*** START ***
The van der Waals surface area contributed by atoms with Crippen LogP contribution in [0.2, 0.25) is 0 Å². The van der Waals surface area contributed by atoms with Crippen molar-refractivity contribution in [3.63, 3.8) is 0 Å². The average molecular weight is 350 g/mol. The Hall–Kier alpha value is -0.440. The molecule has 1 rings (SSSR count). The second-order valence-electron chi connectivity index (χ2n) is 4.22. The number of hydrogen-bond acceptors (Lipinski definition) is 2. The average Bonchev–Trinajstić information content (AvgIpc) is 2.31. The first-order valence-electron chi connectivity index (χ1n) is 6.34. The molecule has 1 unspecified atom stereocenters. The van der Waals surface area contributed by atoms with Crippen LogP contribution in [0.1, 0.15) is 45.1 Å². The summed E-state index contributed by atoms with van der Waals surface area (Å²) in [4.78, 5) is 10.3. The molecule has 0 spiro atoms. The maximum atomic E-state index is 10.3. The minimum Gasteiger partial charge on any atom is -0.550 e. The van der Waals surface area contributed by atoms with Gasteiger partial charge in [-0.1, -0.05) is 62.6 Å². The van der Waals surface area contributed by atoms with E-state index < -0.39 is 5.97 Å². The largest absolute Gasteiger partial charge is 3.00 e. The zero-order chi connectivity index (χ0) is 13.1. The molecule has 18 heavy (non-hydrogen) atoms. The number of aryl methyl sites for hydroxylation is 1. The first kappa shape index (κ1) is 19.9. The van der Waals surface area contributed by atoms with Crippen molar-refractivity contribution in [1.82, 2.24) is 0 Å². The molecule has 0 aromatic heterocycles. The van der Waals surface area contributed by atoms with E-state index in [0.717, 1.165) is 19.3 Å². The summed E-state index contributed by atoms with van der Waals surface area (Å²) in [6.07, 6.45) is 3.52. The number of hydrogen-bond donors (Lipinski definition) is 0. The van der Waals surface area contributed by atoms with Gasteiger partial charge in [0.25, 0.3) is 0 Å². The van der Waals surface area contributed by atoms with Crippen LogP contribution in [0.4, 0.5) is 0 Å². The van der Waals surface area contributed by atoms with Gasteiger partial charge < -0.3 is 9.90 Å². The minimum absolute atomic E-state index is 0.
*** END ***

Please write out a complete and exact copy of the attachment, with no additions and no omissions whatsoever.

The van der Waals surface area contributed by atoms with Crippen LogP contribution in [0.2, 0.25) is 0 Å². The van der Waals surface area contributed by atoms with Crippen molar-refractivity contribution in [3.63, 3.8) is 0 Å². The average molecular weight is 350 g/mol. The Hall–Kier alpha value is -0.440. The molecule has 1 rings (SSSR count). The second-order valence-electron chi connectivity index (χ2n) is 4.22. The number of hydrogen-bond acceptors (Lipinski definition) is 2. The average Bonchev–Trinajstić information content (AvgIpc) is 2.31. The first-order valence-electron chi connectivity index (χ1n) is 6.34. The molecule has 1 unspecified atom stereocenters. The van der Waals surface area contributed by atoms with Crippen LogP contribution in [0.1, 0.15) is 45.1 Å². The summed E-state index contributed by atoms with van der Waals surface area (Å²) in [4.78, 5) is 10.3. The molecule has 0 spiro atoms. The maximum atomic E-state index is 10.3. The minimum Gasteiger partial charge on any atom is -0.550 e. The van der Waals surface area contributed by atoms with Gasteiger partial charge in [-0.1, -0.05) is 62.6 Å². The van der Waals surface area contributed by atoms with E-state index < -0.39 is 5.97 Å². The largest absolute Gasteiger partial charge is 3.00 e. The zero-order chi connectivity index (χ0) is 13.1. The molecule has 18 heavy (non-hydrogen) atoms. The number of aryl methyl sites for hydroxylation is 1. The first kappa shape index (κ1) is 19.9. The van der Waals surface area contributed by atoms with Crippen molar-refractivity contribution in [1.82, 2.24) is 0 Å². The molecule has 0 aromatic heterocycles. The van der Waals surface area contributed by atoms with E-state index in [0.717, 1.165) is 19.3 Å². The summed E-state index contributed by atoms with van der Waals surface area (Å²) in [6.07, 6.45) is 3.52. The number of hydrogen-bond donors (Lipinski definition) is 0. The van der Waals surface area contributed by atoms with Gasteiger partial charge in [0.25, 0.3) is 0 Å². The van der Waals surface area contributed by atoms with Crippen LogP contribution in [0.4, 0.5) is 0 Å². The van der Waals surface area contributed by atoms with Gasteiger partial charge < -0.3 is 9.90 Å². The minimum absolute atomic E-state index is 0.